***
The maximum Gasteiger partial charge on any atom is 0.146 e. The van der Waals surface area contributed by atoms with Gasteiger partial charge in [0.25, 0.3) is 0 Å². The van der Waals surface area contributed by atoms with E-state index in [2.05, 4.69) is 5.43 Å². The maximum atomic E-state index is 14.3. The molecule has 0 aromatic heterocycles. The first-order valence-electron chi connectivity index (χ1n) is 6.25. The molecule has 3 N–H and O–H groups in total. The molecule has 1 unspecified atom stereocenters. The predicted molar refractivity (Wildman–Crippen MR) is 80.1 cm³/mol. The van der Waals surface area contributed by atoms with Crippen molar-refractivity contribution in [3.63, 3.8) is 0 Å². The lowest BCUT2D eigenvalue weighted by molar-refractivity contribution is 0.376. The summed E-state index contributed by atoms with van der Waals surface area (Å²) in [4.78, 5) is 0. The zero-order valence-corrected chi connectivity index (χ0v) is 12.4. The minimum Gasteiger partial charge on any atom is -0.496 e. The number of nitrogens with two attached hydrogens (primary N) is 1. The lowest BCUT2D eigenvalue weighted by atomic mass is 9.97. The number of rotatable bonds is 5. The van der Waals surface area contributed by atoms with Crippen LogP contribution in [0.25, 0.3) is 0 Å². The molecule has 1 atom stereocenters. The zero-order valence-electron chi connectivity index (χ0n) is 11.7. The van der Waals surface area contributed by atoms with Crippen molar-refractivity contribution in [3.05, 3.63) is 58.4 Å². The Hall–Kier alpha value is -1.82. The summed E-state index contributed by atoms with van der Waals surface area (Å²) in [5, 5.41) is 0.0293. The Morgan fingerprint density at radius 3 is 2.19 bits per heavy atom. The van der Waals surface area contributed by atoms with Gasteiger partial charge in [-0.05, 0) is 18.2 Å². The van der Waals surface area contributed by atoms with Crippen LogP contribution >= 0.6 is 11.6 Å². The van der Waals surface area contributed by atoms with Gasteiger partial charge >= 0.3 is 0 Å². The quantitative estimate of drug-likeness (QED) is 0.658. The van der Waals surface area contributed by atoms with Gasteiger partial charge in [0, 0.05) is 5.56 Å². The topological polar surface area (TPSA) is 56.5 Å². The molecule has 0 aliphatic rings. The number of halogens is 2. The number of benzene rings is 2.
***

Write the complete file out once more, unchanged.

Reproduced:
The maximum Gasteiger partial charge on any atom is 0.146 e. The van der Waals surface area contributed by atoms with Gasteiger partial charge in [0.25, 0.3) is 0 Å². The van der Waals surface area contributed by atoms with E-state index in [2.05, 4.69) is 5.43 Å². The maximum atomic E-state index is 14.3. The molecule has 0 aromatic heterocycles. The first-order valence-electron chi connectivity index (χ1n) is 6.25. The molecule has 3 N–H and O–H groups in total. The molecule has 1 unspecified atom stereocenters. The predicted molar refractivity (Wildman–Crippen MR) is 80.1 cm³/mol. The van der Waals surface area contributed by atoms with Crippen molar-refractivity contribution in [3.63, 3.8) is 0 Å². The lowest BCUT2D eigenvalue weighted by molar-refractivity contribution is 0.376. The summed E-state index contributed by atoms with van der Waals surface area (Å²) in [4.78, 5) is 0. The zero-order valence-corrected chi connectivity index (χ0v) is 12.4. The minimum Gasteiger partial charge on any atom is -0.496 e. The number of nitrogens with two attached hydrogens (primary N) is 1. The lowest BCUT2D eigenvalue weighted by atomic mass is 9.97. The number of rotatable bonds is 5. The van der Waals surface area contributed by atoms with Crippen LogP contribution in [0.25, 0.3) is 0 Å². The molecule has 1 atom stereocenters. The zero-order valence-electron chi connectivity index (χ0n) is 11.7. The van der Waals surface area contributed by atoms with Crippen molar-refractivity contribution in [3.05, 3.63) is 58.4 Å². The Hall–Kier alpha value is -1.82. The summed E-state index contributed by atoms with van der Waals surface area (Å²) in [5, 5.41) is 0.0293. The Morgan fingerprint density at radius 3 is 2.19 bits per heavy atom. The van der Waals surface area contributed by atoms with Gasteiger partial charge in [-0.05, 0) is 18.2 Å². The van der Waals surface area contributed by atoms with Crippen LogP contribution >= 0.6 is 11.6 Å². The van der Waals surface area contributed by atoms with Gasteiger partial charge >= 0.3 is 0 Å². The quantitative estimate of drug-likeness (QED) is 0.658. The van der Waals surface area contributed by atoms with Gasteiger partial charge in [0, 0.05) is 5.56 Å². The topological polar surface area (TPSA) is 56.5 Å². The molecule has 0 aliphatic rings. The number of halogens is 2. The number of benzene rings is 2.